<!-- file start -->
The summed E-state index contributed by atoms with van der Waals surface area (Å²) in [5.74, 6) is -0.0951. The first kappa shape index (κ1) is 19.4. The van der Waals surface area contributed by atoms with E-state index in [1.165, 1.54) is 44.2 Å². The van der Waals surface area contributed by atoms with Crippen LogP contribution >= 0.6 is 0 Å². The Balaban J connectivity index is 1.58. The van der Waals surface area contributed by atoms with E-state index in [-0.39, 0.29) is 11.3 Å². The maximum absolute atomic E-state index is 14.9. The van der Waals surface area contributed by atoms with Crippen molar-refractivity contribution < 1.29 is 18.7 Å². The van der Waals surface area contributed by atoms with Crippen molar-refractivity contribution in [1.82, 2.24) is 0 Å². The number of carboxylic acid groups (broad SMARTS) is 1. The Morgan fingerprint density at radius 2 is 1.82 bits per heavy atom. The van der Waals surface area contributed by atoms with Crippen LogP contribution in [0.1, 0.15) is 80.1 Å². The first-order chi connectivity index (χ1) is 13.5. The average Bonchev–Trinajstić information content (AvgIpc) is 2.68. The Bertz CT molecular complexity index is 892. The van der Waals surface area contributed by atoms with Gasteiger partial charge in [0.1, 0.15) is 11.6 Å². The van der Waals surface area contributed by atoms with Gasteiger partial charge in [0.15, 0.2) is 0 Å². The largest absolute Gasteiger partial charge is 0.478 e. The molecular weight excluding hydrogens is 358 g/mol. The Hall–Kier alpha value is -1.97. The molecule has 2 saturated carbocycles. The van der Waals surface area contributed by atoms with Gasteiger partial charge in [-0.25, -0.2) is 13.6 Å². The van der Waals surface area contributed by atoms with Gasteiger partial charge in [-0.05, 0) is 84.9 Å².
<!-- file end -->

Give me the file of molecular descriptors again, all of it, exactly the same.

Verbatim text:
The summed E-state index contributed by atoms with van der Waals surface area (Å²) in [5.74, 6) is -0.0951. The first kappa shape index (κ1) is 19.4. The van der Waals surface area contributed by atoms with E-state index in [1.165, 1.54) is 44.2 Å². The van der Waals surface area contributed by atoms with Crippen LogP contribution >= 0.6 is 0 Å². The Balaban J connectivity index is 1.58. The van der Waals surface area contributed by atoms with E-state index in [-0.39, 0.29) is 11.3 Å². The maximum absolute atomic E-state index is 14.9. The van der Waals surface area contributed by atoms with Crippen molar-refractivity contribution < 1.29 is 18.7 Å². The van der Waals surface area contributed by atoms with Crippen molar-refractivity contribution in [1.82, 2.24) is 0 Å². The number of carboxylic acid groups (broad SMARTS) is 1. The Morgan fingerprint density at radius 2 is 1.82 bits per heavy atom. The van der Waals surface area contributed by atoms with Crippen LogP contribution in [0.1, 0.15) is 80.1 Å². The first-order chi connectivity index (χ1) is 13.5. The average Bonchev–Trinajstić information content (AvgIpc) is 2.68. The Bertz CT molecular complexity index is 892. The van der Waals surface area contributed by atoms with Gasteiger partial charge in [0.1, 0.15) is 11.6 Å². The van der Waals surface area contributed by atoms with Gasteiger partial charge in [0.15, 0.2) is 0 Å². The largest absolute Gasteiger partial charge is 0.478 e. The molecular weight excluding hydrogens is 358 g/mol. The Hall–Kier alpha value is -1.97. The molecule has 2 saturated carbocycles. The van der Waals surface area contributed by atoms with Gasteiger partial charge in [-0.25, -0.2) is 13.6 Å². The van der Waals surface area contributed by atoms with Gasteiger partial charge in [-0.05, 0) is 84.9 Å².